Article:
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judge refuses to halt $454 million fraud fine against Donald Trump pending appeal

A New York state appeals judge on Wednesday (February 28) refused to stay a $454 million civil fraud fine against Donald Trump while he appeals, rejecting the former president’s request to allow payments that only cover a request for a bond for a fraction of the fine owed.

New York State Intermediate Court of Appeals Judge Anil Singh ruled that Trump must pay a full bond to stop the execution of the sentence. But Singer also approved some of Trump’s demands, including a three-year suspension on his seeking loans from New York banks that could help him secure the necessary security deposits.

Earlier on Wednesday, Trump’s lawyers told an appeals court that Donald Trump was prepared to post only $100 million in bond, citing a loan ban in the February 16 ruling that prevented him from receiving the full bond.

Trump’s lawyers proposed in court filings a smaller bond while seeking an appeals court order blocking New York Attorney General Letitia James’ office from enforcing the sentence while the appeal proceeds. Singer ruled that Trump was required to post the full bond, which would automatically suspend the imposition of fines.

The Republican presidential candidate and his co-defendants collectively owe the state of New York more than $465 million. They have until March 25 to receive a stay of execution, a legal mechanism that suspends the imposition of fines while they are appealed, or they will be forced to pay fines or risk having some of their assets seized.

“The verdict is excessive and punitive,” Trump’s attorneys Clifford Robert, Alina Habba, and Michael Farina wrote in the request. Combined with a blanket prohibition on the illegal and unconstitutional nature of loan transactions, it will result in the inability to obtain and post full security deposits.”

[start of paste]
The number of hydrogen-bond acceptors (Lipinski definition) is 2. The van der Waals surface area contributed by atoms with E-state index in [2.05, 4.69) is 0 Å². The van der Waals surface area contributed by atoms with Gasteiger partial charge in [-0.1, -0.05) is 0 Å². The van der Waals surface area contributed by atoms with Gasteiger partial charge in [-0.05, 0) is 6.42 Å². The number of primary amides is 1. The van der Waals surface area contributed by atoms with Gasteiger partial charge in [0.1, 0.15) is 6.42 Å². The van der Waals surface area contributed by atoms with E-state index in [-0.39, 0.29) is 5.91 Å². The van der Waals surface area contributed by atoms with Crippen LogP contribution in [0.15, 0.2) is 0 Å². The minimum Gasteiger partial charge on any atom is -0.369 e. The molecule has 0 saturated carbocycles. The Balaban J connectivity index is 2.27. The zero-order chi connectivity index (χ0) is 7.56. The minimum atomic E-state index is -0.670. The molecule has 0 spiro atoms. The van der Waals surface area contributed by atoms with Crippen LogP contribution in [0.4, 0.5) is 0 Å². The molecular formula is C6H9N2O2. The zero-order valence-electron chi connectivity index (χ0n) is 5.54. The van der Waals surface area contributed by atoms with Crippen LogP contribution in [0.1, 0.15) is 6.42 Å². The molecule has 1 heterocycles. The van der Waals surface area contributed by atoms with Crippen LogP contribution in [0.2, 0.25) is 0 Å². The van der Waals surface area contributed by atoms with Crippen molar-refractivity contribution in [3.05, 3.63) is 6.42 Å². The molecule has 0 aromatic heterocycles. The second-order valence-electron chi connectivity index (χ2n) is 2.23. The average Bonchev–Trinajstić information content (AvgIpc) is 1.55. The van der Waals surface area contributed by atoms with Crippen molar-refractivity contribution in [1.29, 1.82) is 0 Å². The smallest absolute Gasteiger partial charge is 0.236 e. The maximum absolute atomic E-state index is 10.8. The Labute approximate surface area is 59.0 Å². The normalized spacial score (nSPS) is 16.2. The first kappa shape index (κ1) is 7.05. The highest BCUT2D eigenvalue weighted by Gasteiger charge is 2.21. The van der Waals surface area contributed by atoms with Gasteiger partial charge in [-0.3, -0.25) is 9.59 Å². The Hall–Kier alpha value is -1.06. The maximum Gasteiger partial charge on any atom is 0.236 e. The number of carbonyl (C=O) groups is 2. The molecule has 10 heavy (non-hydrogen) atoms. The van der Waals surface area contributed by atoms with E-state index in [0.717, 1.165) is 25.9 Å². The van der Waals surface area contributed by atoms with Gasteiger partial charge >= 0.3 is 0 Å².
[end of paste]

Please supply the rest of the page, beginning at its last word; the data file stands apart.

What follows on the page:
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James’ office opposed Trump’s plan, saying his attorneys were effectively admitting that he “does not have sufficient liquid assets.” to fulfill the judgment”.

“This is exactly the situation where a full bond or deposit is required,” Senior Assistant Deputy Attorney General Dennis Fan wrote. If the verdict is upheld, Trump’s proposal would put James’ office and the agency at risk, he said. The state “faces a huge gap.”

“The prevailing plaintiff is entitled to damages, and the defendants have never demonstrated that Mr. Trump’s liquid assets can satisfy the full amount of the judgment.”

Fan wrote. James, a Democrat, said she would not be able to pay the damages if Donald Trump was unable to pay them. Will seek to seize some of Trump’s assets.

Judge Arthur Engoron held that Trump, his companies, and executives—including his sons Eric Trump and Donald Trump Jr.—conspired for years to defraud banks and insurance companies by inflating his wealth on financial statements used to secure loans and conduct transactions.

Other penalties include a judge placing severe restrictions on the Donald Trump Organization’s ability to conduct business. Documents for the formal verdict were submitted on February 23. That gives Trump a 30-day window to pay the fine or appeal and seek a stay of execution.

Donald Trump appealed on Monday. His lawyers asked the Appellate Division of the state’s trial court to rule on whether Ngolon “committed errors of law and/or fact” and whether he abused his discretion or “exceeded” his jurisdiction.

Trump’s lawyers argued that Trump’s vast real estate holdings and the oversight powers under the Ngolon ruling—including oversight of his companies by independent monitors— “alone are sufficient to adequately ensure that any Judgment secured.”

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They said the $100 million deposit “simply serves as further security.”

Donald Trump insists he is worth billions and testified last year that he had about $400 million in cash in addition to properties and other investments.

Trump faces a total of at least $543.4 million in personal legal liability from the Ngolon ruling and two other civil court judgments last year.

In January, a jury ordered Donald Trump to pay $83.3 million to author E. Jean Carroll over her 2019 accusation that Trump had an affair at a Manhattan department store in the 1990s. She was vilified by Trump after the company sexually assaulted her. In a related trial last year, a jury awarded Carroll $5 million.

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